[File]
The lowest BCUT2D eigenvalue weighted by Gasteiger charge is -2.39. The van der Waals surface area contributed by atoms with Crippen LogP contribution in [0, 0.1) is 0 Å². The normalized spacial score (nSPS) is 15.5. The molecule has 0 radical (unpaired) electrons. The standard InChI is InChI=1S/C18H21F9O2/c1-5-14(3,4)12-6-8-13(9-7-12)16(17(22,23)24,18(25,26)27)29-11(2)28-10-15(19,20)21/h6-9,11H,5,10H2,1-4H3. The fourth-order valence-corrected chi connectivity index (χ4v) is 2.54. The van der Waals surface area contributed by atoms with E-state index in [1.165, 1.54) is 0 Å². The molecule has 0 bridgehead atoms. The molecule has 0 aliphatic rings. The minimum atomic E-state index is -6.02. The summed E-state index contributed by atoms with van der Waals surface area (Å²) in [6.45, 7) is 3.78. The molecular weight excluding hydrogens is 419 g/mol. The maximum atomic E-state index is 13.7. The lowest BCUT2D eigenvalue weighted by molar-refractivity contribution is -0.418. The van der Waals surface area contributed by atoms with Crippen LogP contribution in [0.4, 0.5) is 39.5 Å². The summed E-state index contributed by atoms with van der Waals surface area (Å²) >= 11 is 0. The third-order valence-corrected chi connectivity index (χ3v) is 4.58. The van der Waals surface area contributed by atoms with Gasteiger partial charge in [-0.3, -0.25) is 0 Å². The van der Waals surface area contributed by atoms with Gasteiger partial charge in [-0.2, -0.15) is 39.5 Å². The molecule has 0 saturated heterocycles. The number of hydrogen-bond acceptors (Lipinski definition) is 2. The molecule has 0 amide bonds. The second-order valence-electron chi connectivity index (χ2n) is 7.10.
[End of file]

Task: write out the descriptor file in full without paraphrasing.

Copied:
The lowest BCUT2D eigenvalue weighted by Gasteiger charge is -2.39. The van der Waals surface area contributed by atoms with Crippen LogP contribution in [0, 0.1) is 0 Å². The normalized spacial score (nSPS) is 15.5. The molecule has 0 radical (unpaired) electrons. The standard InChI is InChI=1S/C18H21F9O2/c1-5-14(3,4)12-6-8-13(9-7-12)16(17(22,23)24,18(25,26)27)29-11(2)28-10-15(19,20)21/h6-9,11H,5,10H2,1-4H3. The fourth-order valence-corrected chi connectivity index (χ4v) is 2.54. The van der Waals surface area contributed by atoms with E-state index in [1.165, 1.54) is 0 Å². The molecule has 0 bridgehead atoms. The molecule has 0 aliphatic rings. The minimum atomic E-state index is -6.02. The summed E-state index contributed by atoms with van der Waals surface area (Å²) in [6.45, 7) is 3.78. The molecular weight excluding hydrogens is 419 g/mol. The maximum atomic E-state index is 13.7. The lowest BCUT2D eigenvalue weighted by molar-refractivity contribution is -0.418. The van der Waals surface area contributed by atoms with Crippen LogP contribution in [0.4, 0.5) is 39.5 Å². The summed E-state index contributed by atoms with van der Waals surface area (Å²) >= 11 is 0. The third-order valence-corrected chi connectivity index (χ3v) is 4.58. The van der Waals surface area contributed by atoms with Gasteiger partial charge in [-0.3, -0.25) is 0 Å². The van der Waals surface area contributed by atoms with Gasteiger partial charge in [-0.2, -0.15) is 39.5 Å². The molecule has 0 saturated heterocycles. The number of hydrogen-bond acceptors (Lipinski definition) is 2. The molecule has 0 amide bonds. The second-order valence-electron chi connectivity index (χ2n) is 7.10.